There were further Top 40 hits in 1960-61 with "What Am I Living For", "Is A Bluebird Blue" and "C'Est Si Bon", but gradually Twitty's hits were tailing off. Already in 1960 he expressed his desire to record country music, but his producer at MGM (Jim Vienneau) and his manager (Don Seat) wouldn't hear of it. "Portrait Of A Fool" was his last chart entry on MGM (# 98, January 1962). Early in 1963, Conway's composition "Walk Me To the Door" became a # 7 country hit for Ray Price, which strengthened his pressure to switch to country. But when his MGM contract ran out later that year, he did not sign with a country label, but with ABC-Paramount, a label with even less presence in country music than MGM. Twitty was in a financial mess, which Sam Clark (the president of ABC Records) promised to clean up. Two ABC singles were issued in 1964, including a good version of "Such A Night", but then RCA decided to issue Presley's version from the 1960 LP "Elvis Is Back" as a single and that competition proved too much for Twitty. Ironically, Conway's record was produced by Felton Jarvis, Elvis's future producer.
In June 1965 Twitty signed with Decca as a country singer and moved to Nashville. At first country deejays were skeptical of the former pop star, but in 1966 he scored his first country hit and in 1968 his first country number one ("Next In Line", not the Johnny Cash song). He was the most successful country artist of the 1970s and the second most successful (after Willie Nelson) of the 1980s. The recipient of many CMA awards, Twitty recorded for Decca (later absorbed by MCA) until 1981, then for Warner / Elektra (1981-86), but he returned to MCA in 1987. Of his forty # 1 hits, eleven were self-penned. Thirty-two of the 40 were number one for only one week and in Joel Whitburn's "Most Weeks At # 1" survey, Twitty ranks no higher than # 11, with 52 weeks. (Eddy Arnold is at # 1 with 145 weeks.)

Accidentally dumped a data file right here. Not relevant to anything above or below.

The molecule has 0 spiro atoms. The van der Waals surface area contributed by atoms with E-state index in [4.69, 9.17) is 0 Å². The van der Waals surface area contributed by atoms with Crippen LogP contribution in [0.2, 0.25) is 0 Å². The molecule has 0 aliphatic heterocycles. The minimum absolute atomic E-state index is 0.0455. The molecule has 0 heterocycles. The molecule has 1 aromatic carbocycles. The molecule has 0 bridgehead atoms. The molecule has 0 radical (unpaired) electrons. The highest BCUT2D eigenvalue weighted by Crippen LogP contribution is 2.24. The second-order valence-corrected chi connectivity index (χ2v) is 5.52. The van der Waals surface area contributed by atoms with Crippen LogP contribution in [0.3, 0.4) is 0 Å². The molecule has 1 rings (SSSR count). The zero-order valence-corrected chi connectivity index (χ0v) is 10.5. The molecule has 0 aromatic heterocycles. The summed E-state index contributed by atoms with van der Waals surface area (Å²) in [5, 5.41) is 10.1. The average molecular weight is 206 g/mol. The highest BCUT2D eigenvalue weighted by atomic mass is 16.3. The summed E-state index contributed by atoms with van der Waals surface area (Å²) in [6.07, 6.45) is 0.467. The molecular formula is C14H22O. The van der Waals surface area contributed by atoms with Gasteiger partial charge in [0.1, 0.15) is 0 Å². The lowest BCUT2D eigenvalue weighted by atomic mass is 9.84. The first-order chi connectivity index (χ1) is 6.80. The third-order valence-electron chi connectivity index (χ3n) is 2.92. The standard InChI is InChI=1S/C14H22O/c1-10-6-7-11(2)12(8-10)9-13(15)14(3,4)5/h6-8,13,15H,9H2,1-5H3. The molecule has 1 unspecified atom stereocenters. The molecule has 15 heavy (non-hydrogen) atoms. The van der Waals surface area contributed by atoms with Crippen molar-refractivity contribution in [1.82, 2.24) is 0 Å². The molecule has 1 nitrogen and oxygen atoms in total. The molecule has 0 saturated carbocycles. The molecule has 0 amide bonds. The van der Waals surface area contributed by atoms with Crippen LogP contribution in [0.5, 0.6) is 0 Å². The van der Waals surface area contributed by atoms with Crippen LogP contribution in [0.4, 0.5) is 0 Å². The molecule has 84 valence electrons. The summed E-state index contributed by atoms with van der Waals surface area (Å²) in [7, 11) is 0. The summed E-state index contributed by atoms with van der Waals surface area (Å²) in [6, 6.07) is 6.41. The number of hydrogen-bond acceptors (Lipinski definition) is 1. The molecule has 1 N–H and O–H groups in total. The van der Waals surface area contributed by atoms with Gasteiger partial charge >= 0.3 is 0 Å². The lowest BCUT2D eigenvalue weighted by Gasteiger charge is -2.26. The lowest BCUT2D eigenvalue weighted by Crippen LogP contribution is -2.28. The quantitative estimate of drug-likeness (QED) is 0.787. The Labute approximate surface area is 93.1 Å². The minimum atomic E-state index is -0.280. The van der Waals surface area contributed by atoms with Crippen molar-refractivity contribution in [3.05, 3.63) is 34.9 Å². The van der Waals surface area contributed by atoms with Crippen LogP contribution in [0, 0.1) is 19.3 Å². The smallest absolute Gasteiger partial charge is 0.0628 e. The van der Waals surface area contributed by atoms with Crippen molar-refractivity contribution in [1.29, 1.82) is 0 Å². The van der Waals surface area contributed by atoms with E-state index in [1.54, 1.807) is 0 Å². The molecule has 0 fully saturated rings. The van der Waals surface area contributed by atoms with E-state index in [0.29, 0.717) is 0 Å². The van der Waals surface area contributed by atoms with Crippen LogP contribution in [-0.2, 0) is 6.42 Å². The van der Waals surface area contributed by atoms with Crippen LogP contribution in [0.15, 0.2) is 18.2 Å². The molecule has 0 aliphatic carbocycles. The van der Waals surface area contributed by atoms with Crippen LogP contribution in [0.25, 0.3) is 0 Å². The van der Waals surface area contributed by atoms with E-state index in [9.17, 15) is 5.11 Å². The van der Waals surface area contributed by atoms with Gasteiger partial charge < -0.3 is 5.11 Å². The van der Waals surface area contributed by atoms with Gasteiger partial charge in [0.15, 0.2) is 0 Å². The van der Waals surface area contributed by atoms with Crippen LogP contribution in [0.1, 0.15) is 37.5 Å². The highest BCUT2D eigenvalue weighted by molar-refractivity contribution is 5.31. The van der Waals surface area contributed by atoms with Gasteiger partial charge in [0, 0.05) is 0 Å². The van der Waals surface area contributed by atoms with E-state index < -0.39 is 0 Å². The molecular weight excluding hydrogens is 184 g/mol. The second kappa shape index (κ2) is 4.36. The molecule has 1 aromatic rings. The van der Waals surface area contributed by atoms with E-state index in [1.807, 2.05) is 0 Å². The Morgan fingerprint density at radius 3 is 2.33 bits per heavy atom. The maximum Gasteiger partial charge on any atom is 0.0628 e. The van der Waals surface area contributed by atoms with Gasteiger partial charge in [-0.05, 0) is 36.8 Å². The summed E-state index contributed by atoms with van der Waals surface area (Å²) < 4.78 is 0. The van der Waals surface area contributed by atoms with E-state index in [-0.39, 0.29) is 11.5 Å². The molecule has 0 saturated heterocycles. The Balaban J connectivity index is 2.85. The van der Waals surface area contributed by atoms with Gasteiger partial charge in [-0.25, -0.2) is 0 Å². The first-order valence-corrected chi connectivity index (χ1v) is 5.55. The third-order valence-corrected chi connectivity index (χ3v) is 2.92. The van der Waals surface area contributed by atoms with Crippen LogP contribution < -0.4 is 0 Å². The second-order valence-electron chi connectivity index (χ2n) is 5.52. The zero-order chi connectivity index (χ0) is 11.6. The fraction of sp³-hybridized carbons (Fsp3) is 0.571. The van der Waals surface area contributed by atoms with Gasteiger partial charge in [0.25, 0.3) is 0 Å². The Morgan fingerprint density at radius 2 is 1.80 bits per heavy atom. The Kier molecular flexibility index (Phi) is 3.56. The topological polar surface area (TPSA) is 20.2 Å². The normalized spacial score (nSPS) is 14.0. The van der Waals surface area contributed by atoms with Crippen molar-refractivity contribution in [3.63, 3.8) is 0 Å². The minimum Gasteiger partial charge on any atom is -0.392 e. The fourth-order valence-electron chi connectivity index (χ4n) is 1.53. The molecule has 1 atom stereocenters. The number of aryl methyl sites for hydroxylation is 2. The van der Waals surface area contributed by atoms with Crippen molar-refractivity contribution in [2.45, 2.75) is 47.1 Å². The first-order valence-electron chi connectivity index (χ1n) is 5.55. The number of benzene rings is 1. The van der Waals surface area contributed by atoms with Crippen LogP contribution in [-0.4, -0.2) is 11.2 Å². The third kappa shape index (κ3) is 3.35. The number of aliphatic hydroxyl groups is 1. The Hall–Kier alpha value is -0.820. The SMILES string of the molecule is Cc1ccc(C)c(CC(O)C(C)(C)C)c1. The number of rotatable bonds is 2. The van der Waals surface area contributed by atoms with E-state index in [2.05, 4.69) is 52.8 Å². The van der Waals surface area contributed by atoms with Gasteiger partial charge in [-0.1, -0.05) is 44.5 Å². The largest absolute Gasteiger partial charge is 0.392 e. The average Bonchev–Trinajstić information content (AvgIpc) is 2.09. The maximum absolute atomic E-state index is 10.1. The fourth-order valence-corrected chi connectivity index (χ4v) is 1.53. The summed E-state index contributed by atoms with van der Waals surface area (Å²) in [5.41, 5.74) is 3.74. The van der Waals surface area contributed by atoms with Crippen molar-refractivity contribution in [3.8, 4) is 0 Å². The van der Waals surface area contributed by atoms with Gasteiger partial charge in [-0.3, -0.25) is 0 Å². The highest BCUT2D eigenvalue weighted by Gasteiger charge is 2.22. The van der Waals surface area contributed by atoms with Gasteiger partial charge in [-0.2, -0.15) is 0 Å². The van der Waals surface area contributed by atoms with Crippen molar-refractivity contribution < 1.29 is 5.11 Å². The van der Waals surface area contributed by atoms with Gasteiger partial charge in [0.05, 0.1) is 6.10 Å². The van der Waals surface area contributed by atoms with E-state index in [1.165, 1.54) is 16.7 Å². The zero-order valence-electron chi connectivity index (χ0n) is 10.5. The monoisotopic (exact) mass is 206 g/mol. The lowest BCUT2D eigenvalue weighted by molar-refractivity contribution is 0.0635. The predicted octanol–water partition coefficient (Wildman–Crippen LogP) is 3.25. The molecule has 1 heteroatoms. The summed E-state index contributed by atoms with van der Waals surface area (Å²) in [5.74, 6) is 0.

On June 4, 1993, Twitty became ill while performing in Branson, Missouri, and was in pain while travelling to Nashville on the tour bus. He was taken to Cox South Hospital in Springfield, Missouri, and died there the next day from an abdominal aortic aneurysm, aged 59. He was posthumously inducted into the Country Music Hall Of Fame in 1999. In the years since his death, his widow, Dee Henry Jenkins, has kept his legacy alive. On the basis of his MGM catalog, Conway Twitty must be regarded as an important rock n roll artist, in spite of his vocal mannerisms. Between 1958 and 1961 there were very few duds among the MGM recordings, all of which were made in Nashville, with the famous A-Team, supplemented by Al Bruno (an excellent guitarist) and Jack Nance of Twitty's own band.
More info : http://www.allmusic.com/artist/conway-twitty-mn0000780451
Book : Wilbur Cross and Michael Kosser : The Conway Twitty Story : An Authorized Biography. Garden City, NJ : Doubleday, 1986. Out of print.
Sessionography / discography :
Acknowledgements : Colin Escott, Tony Wilkinson, Robert Oermann.
Dik, September 2012
|These pages were saved from "This Is My Story" for reference usage only. Please note that these pages were not originally published or written by BlackCat Rockabilly Europe. For comments or information please contact Dik de Heer at firstname.lastname@example.org|
[Ads by Google]